My paper for the special History track of the 2o22 Web Conference, “On The Origins Of Hypertext In The Disasters Of The Short 20th Century”, is available in the ACM Digital Library, and here (pdf).

The development of hypertext and the World Wide Web is most frequently explained by reference to changes in underlying technologies — Moore’s Law giving rise to faster computers, more ample memory, increased bandwidth, inexpensive color displays. That story is true, but it is not complete: hypertext and the Web are also built on a foundation of ideas. Specifically, I believe the Web we know arose from ideas rooted in the disasters of the short twentieth century, 1914–1989. The experience of these disasters differed in the Americas and in Eurasia, and this distinction helps explain many long-standing tensions in research and practice alike.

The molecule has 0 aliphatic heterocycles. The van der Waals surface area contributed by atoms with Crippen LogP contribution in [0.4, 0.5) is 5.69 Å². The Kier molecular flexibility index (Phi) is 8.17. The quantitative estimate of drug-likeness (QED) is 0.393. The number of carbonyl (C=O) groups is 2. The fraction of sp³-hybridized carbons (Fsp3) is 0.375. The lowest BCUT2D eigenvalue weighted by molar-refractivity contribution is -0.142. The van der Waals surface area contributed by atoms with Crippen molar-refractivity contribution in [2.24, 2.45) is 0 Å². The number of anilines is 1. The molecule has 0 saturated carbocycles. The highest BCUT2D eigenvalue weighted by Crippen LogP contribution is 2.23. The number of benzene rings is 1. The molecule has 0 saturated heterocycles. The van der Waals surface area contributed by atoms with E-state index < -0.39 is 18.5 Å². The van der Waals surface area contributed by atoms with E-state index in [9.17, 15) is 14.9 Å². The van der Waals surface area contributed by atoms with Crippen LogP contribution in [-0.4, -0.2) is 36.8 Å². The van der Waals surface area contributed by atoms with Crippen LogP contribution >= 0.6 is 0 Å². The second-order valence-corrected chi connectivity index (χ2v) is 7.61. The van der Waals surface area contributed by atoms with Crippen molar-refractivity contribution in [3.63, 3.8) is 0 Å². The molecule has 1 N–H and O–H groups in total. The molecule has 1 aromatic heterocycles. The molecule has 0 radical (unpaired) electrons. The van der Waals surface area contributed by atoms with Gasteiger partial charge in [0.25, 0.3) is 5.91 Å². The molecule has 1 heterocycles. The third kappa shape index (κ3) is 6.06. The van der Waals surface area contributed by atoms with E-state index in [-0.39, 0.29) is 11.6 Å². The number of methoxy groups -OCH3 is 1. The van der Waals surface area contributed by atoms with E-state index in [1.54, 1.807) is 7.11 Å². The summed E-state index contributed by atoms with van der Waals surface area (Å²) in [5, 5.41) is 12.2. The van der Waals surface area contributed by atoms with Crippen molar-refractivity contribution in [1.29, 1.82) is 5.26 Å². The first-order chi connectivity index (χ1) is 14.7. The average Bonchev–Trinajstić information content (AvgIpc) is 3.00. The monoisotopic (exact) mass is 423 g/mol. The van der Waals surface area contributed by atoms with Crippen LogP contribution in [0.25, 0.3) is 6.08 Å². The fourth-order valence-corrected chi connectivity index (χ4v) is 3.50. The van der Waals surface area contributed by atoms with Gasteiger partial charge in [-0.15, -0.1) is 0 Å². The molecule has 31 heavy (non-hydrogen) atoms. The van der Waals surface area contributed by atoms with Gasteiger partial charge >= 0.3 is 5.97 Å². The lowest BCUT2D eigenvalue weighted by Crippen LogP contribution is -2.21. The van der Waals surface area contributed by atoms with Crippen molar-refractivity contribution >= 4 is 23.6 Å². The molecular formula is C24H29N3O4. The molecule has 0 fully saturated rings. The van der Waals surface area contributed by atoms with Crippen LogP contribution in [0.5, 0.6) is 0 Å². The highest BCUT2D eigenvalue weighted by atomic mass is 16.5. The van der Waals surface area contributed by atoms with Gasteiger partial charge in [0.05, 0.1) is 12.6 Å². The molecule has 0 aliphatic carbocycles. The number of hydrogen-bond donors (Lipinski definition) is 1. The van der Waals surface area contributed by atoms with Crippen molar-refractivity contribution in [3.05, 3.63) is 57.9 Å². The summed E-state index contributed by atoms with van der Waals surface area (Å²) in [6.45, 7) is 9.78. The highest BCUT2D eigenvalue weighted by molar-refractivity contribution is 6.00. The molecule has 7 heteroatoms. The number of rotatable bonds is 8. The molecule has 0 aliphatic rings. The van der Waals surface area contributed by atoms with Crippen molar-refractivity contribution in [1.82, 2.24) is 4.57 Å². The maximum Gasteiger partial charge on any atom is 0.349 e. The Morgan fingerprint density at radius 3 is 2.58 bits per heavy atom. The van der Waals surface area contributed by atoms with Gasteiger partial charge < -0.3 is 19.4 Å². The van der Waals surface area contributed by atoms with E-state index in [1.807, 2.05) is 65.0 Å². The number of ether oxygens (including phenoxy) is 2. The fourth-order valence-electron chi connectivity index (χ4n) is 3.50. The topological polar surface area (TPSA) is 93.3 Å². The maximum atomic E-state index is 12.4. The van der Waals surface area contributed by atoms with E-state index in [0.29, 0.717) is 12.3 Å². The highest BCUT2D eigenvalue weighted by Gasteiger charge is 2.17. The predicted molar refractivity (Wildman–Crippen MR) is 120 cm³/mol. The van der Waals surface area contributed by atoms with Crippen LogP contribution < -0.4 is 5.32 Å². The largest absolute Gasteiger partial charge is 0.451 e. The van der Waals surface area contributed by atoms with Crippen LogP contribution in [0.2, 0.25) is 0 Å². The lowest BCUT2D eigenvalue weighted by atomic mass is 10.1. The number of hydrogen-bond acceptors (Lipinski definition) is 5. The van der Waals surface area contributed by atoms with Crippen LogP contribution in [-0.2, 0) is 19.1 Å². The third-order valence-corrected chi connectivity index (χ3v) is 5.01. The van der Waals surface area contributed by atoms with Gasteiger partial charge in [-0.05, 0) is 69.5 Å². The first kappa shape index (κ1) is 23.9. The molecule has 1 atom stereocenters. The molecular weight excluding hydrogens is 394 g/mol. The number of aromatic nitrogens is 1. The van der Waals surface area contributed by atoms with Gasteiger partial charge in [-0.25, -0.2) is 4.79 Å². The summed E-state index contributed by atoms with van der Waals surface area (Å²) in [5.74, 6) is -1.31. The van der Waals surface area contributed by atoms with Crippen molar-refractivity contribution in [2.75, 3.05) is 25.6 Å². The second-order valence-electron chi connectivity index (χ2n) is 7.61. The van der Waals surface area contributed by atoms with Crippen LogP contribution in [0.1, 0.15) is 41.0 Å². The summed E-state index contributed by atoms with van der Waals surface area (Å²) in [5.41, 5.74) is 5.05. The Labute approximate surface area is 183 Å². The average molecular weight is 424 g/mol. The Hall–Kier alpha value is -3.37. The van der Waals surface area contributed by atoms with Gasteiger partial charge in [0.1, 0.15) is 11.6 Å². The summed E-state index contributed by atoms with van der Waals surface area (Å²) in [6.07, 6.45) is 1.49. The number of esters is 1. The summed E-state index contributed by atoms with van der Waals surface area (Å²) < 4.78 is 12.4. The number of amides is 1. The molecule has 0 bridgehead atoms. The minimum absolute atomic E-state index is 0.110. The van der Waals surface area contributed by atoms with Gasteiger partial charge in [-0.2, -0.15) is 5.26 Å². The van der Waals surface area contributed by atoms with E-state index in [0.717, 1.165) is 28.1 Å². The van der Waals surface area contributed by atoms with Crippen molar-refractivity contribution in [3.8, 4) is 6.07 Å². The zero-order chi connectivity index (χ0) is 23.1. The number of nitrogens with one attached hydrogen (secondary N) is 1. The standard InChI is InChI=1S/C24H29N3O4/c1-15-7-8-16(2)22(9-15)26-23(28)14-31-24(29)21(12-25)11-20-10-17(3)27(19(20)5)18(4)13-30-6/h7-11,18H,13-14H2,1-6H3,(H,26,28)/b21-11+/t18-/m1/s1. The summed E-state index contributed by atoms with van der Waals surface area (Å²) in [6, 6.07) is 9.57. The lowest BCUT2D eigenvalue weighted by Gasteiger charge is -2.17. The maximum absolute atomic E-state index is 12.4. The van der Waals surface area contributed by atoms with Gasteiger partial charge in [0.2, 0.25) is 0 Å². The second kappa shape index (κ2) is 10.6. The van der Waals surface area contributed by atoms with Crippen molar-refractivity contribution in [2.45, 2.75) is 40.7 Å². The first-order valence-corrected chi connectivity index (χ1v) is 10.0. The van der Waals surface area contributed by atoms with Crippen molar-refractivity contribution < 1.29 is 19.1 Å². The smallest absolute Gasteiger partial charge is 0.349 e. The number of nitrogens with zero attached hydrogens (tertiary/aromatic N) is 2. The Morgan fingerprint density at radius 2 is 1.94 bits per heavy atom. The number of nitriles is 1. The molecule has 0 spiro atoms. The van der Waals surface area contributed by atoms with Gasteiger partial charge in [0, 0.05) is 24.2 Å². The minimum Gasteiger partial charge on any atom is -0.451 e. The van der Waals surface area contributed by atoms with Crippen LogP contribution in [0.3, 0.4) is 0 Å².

You can order a pizza for Kharkiv bomb shelters at a site I put together with hypertext pioneer J. Scott Johnson: .

Pizza For Ukraine!